Ghosted by Judith Docken

4.5 Stars (4.5 / 5)

Freelance writer Hannah has a predilection for the unwanted and for distancing herself from others (with the exception of her cat), so when she comes across a Victorian era house for sale located in the wilderness outside of Calgary, she knows she’s found the perfect place. Tucked an hour away from everyone she knows, she soon discovers that it is someone else’s place as well—the resident ghost, who has scared off all previous owners of the beautiful, lovingly crafted home. But Hannah is as intransigent as the ghost and refuses to leave her newfound sanctuary. The two battle for control; all changes to the home are met with door-slamming and the knocking over of lamps, and even her cat starts behaving strangely. When Hannah’s journalistic drive leads her to discover what motivates her spooky companion, she finds a commonality between the two of them—and wonders if the ghost’s fate may also be hers.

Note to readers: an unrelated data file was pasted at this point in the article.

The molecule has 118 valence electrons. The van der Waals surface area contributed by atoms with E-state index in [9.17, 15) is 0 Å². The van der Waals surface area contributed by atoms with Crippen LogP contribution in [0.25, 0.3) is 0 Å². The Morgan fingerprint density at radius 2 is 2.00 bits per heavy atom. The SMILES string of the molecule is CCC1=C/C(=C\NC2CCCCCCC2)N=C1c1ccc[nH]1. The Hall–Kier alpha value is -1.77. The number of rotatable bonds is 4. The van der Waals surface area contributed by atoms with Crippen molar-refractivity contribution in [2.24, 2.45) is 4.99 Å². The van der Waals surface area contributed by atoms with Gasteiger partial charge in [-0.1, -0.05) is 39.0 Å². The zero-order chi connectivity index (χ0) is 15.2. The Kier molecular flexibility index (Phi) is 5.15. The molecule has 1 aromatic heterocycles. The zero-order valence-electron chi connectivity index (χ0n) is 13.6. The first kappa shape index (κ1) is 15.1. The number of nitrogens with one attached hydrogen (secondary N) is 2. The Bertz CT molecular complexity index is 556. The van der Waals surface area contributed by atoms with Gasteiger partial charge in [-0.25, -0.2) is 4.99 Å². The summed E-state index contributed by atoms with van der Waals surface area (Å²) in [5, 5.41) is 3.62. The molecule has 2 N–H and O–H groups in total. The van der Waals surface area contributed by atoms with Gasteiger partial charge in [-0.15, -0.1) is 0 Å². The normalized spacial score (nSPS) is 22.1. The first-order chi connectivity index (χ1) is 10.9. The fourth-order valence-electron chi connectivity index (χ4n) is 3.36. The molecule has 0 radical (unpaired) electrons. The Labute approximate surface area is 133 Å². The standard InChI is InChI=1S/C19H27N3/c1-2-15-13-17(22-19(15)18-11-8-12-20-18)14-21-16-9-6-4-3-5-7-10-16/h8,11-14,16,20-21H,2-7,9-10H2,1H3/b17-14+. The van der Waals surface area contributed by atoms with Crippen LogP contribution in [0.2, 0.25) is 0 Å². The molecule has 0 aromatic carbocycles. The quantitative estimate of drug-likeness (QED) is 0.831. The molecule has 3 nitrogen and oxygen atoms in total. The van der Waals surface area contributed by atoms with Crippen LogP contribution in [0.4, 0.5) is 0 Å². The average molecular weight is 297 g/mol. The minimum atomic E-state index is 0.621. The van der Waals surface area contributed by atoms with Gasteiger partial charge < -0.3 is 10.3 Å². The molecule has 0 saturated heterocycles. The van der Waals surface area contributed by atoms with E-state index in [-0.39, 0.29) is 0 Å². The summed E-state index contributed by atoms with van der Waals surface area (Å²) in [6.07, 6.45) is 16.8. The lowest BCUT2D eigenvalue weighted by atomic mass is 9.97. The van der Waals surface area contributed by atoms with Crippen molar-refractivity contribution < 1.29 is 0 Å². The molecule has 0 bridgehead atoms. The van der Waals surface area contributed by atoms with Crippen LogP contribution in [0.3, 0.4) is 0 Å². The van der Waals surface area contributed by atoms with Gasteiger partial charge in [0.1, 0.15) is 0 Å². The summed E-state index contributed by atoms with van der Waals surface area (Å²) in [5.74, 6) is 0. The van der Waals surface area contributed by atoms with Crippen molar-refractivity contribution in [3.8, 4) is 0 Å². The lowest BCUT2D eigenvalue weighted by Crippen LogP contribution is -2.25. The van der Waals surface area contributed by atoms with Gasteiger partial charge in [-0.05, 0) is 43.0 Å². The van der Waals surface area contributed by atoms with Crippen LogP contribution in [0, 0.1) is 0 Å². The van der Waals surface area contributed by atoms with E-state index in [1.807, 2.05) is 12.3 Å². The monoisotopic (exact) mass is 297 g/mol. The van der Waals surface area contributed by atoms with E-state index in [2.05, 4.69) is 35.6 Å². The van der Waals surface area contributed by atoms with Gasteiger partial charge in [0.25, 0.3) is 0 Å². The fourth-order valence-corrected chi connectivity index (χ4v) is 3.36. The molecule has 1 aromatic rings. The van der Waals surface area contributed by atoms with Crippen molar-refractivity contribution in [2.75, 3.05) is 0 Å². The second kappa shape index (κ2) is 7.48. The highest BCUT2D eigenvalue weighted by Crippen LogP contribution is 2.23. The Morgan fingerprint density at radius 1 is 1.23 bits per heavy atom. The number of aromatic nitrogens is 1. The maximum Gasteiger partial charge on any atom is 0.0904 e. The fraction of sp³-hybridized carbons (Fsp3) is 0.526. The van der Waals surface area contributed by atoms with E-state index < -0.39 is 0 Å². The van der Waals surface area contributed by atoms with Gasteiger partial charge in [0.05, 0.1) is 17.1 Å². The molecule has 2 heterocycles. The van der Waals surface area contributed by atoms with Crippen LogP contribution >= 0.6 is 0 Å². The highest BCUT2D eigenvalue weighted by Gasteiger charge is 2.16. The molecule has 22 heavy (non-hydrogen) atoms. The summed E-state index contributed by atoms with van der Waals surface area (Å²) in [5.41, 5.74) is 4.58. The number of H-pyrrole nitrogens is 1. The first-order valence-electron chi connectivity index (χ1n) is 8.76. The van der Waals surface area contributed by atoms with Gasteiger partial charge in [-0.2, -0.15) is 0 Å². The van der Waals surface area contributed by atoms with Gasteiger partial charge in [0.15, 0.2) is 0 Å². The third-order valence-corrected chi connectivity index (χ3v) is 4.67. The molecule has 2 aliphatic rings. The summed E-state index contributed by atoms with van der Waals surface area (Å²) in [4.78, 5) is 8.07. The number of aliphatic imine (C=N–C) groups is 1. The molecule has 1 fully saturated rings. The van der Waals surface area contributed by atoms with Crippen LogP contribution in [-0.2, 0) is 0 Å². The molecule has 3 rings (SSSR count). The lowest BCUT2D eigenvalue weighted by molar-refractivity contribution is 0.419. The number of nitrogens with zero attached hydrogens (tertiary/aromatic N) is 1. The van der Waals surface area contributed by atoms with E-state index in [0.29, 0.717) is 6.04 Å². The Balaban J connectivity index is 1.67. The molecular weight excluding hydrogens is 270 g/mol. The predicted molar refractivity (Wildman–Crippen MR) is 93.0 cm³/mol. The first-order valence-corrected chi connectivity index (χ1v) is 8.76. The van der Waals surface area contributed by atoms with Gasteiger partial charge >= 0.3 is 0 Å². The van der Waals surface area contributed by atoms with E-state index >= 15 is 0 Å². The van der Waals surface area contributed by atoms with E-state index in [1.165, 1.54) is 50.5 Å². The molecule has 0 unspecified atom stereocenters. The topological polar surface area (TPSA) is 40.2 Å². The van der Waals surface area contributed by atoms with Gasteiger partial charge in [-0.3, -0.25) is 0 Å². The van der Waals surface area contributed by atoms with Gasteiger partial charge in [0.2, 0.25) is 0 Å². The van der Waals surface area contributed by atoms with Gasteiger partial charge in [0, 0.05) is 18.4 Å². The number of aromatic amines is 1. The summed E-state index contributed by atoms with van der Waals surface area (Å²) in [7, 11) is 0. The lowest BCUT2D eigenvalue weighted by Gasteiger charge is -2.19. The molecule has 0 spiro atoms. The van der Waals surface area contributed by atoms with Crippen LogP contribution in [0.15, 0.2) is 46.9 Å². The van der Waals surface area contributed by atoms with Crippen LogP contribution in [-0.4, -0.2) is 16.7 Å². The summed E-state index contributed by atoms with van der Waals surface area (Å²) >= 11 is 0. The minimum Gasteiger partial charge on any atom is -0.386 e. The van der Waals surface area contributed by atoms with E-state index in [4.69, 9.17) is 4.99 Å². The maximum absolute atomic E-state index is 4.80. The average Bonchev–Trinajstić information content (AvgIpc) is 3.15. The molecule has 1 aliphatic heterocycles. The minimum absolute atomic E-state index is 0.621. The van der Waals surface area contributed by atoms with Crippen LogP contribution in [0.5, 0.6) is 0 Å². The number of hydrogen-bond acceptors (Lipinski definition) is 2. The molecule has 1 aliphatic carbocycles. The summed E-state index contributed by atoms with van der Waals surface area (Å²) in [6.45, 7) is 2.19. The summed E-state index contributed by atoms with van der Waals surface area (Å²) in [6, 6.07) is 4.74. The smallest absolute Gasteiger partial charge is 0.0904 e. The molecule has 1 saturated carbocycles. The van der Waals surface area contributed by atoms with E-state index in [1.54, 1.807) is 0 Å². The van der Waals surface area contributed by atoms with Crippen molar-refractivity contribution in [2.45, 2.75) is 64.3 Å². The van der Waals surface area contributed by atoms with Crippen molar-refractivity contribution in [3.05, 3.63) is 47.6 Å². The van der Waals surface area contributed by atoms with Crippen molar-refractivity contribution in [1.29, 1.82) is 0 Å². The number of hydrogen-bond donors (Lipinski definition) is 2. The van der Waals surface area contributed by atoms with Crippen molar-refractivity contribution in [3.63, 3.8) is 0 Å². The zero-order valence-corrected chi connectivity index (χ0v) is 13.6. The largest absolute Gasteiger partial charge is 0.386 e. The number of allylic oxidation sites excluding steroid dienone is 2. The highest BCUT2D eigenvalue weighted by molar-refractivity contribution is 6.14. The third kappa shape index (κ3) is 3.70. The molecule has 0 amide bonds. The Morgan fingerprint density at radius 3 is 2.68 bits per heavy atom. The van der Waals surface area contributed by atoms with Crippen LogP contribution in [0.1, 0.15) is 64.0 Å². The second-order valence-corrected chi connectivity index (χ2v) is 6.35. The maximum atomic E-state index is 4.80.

Judith Docken paints the small town of Spruce Valley and its denizens as well as the quiet beauty and solitude of the woods outside Calgary in a way that makes the reader visualize it all perfectly. She possesses a strong voice as a writer, as shown by the subtle details of her characters, all who feel like distinct personalities. Hannah, the protagonist, is an independent, stubborn, and completely relatable woman in her early thirties with a penchant for wine and an equally independent and stubborn cat named Jimi (for Jimi Hendrix, whose black hair the cat resembles, which I found to be a nice touch). Any cat owner will chuckle knowingly at Jimi’s antics, as well as Docken’s deadpan humor, which contrasts perfectly with the heavier aspects of tragedy and loss that pervade the story. Ghosted is a strong debut novel from Docken, and a thoroughly enjoyable read.